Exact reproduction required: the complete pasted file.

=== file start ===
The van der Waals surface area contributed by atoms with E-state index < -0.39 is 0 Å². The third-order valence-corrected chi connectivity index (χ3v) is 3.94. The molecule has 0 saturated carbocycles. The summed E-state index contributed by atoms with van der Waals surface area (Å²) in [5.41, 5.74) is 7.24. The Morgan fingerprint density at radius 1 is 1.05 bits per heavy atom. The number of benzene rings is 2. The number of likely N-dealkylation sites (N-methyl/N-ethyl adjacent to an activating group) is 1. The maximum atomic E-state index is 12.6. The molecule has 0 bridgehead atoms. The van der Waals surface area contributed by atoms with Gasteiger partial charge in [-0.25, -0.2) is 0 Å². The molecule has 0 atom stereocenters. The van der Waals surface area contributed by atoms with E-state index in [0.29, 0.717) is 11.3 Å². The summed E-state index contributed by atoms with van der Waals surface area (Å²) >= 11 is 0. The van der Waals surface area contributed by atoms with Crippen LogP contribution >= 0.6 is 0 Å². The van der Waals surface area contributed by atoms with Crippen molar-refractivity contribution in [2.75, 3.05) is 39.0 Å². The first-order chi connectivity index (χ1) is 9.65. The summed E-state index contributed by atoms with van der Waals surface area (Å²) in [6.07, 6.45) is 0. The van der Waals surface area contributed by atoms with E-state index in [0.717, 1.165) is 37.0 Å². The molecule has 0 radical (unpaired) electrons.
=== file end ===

The van der Waals surface area contributed by atoms with E-state index < -0.39 is 0 Å². The third-order valence-corrected chi connectivity index (χ3v) is 3.94. The molecule has 0 saturated carbocycles. The summed E-state index contributed by atoms with van der Waals surface area (Å²) in [5.41, 5.74) is 7.24. The Morgan fingerprint density at radius 1 is 1.05 bits per heavy atom. The number of benzene rings is 2. The number of likely N-dealkylation sites (N-methyl/N-ethyl adjacent to an activating group) is 1. The maximum atomic E-state index is 12.6. The molecule has 0 bridgehead atoms. The van der Waals surface area contributed by atoms with Gasteiger partial charge in [-0.25, -0.2) is 0 Å². The molecule has 0 atom stereocenters. The van der Waals surface area contributed by atoms with E-state index in [0.29, 0.717) is 11.3 Å². The summed E-state index contributed by atoms with van der Waals surface area (Å²) >= 11 is 0. The van der Waals surface area contributed by atoms with Crippen LogP contribution >= 0.6 is 0 Å². The van der Waals surface area contributed by atoms with Crippen molar-refractivity contribution in [2.75, 3.05) is 39.0 Å². The first-order chi connectivity index (χ1) is 9.65. The summed E-state index contributed by atoms with van der Waals surface area (Å²) in [6.07, 6.45) is 0. The van der Waals surface area contributed by atoms with E-state index in [0.717, 1.165) is 37.0 Å². The molecule has 0 radical (unpaired) electrons.